Public Health Act 1925 (1925 Act)




All local authorities in England exercising district council functions (but excluding London Boroughs) and all 22 local authorities in Wales, provided that they have elected to use the 1925 Act in accordance with the 1972 Act and save where a Local Act is in place.



Section 8: “Where any enactment in this Act provides for an appeal to a petty sessional court against a notice, determination, requirement, order or intended order of a local authority under this Act -

(1) Notice in writing of the appeal and of the grounds thereof shall be given by the appellant to the proper officer of the authority;

(2) The court may make such order in the matter as they consider reasonable, and may award costs to be recoverable as a civil debt;

(3) No proceeding shall be taken by the local authority, or work executed, until after the determination or abandonment of the appeal;

(4) Notice of the right of appeal shall be endorsed on the order of the local authority and on any notice communicating their determination, requirement or intended order.”

The Public Health Act 1925 appears to be the first attempt to implement a comprehensive regime on street naming. 

Section 17: “(1) Before any street is given a name, notice of the proposed name shall be sent to the urban authority by the person proposing to name the street.

(2) The urban authority, within one month after the receipt of such notice, may, by notice in writing served on the person by whom notice of the proposed name of the street was sent, object to the proposed name.

(3) It shall not be lawful to set up in any street an inscription of the name thereof—

(a) until the expiration of one month after notice of the proposed name has been sent to the urban authority under this section; and;

(b) where the urban authority have objected to the proposed name, unless and until such objection has been withdrawn by the urban authority or overruled on appeal;

and any person acting in contravention of this provision shall be liable to a penalty not exceeding level 1 on the standard scale and to a daily penalty not exceeding £1.

(4) Where the urban authority serve a notice of objection under this section, the person proposing to name the street may, within twenty-one days after the service of the notice, appeal against the objection to a petty sessional court.”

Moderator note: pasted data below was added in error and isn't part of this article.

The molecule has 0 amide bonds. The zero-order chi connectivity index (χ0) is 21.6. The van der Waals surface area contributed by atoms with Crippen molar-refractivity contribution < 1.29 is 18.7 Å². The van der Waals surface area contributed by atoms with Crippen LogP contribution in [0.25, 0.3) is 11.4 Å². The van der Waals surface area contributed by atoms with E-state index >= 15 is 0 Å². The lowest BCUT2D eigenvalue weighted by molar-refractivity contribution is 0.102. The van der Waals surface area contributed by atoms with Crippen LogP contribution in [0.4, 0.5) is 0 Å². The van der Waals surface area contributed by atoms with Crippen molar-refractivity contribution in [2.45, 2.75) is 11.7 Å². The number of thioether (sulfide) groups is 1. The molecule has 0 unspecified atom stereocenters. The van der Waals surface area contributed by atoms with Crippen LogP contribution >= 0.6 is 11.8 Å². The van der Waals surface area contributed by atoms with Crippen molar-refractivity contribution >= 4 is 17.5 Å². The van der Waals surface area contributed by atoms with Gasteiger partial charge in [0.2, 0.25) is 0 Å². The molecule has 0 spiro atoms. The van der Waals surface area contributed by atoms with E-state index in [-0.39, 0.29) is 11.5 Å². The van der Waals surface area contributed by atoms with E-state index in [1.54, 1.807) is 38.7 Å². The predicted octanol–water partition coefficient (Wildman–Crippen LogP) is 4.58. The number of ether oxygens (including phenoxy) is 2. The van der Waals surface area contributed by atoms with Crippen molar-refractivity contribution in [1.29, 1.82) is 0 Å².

Section 17 applies where there is a new street that does not have a previous name.  The proposed name is to be submitted to the authority and the authority has a period of one month to object to the name. 

Section 18: “(1) The urban authority by order may alter the name of any street, or part of a street, or may assign a name to any street, or part of a street, to which a name has not been given.

(2) Not less than one month before making an order under this section, the urban authority shall cause notice of the intended order to be posted at each end of the street, or part of the street, or in some conspicuous position in the street or part affected.

(3) Every such notice shall contain a statement that the intended order may be made by the urban authority on or at any time after the day named in the notice, and that an appeal will lie under this Act to a petty sessional court against the intended order at the instance of any person aggrieved.

(4) Any person aggrieved by the intended order of the local authority may, within twenty-one days after the posting of the notice, appeal to a petty sessional court.”

Section 18 applies: where a street has already been named - whether that is in accordance with section 17 or the law preceding this Act - the authority is able to alter the name by order; and where a street has no name then the authority may by order give it a name.

The latter situation is likely to arise where either no nominated name has been received under section 17, or a name has been nominated but the authority has objected and either the nominee has not appealed or has appealed and been unsuccessful. 

In either scenario, the authority must advertise the proposed street name for a period of one month prior to issuing the order. 

Section 19: “(1) The urban authority shall cause the name of every street to be painted, or otherwise marked, in a conspicuous position on any house, building or erection in or near the street, and shall from time to time alter or renew such inscription of the name of any street, if and when the name of the street is altered or the inscription becomes illegible.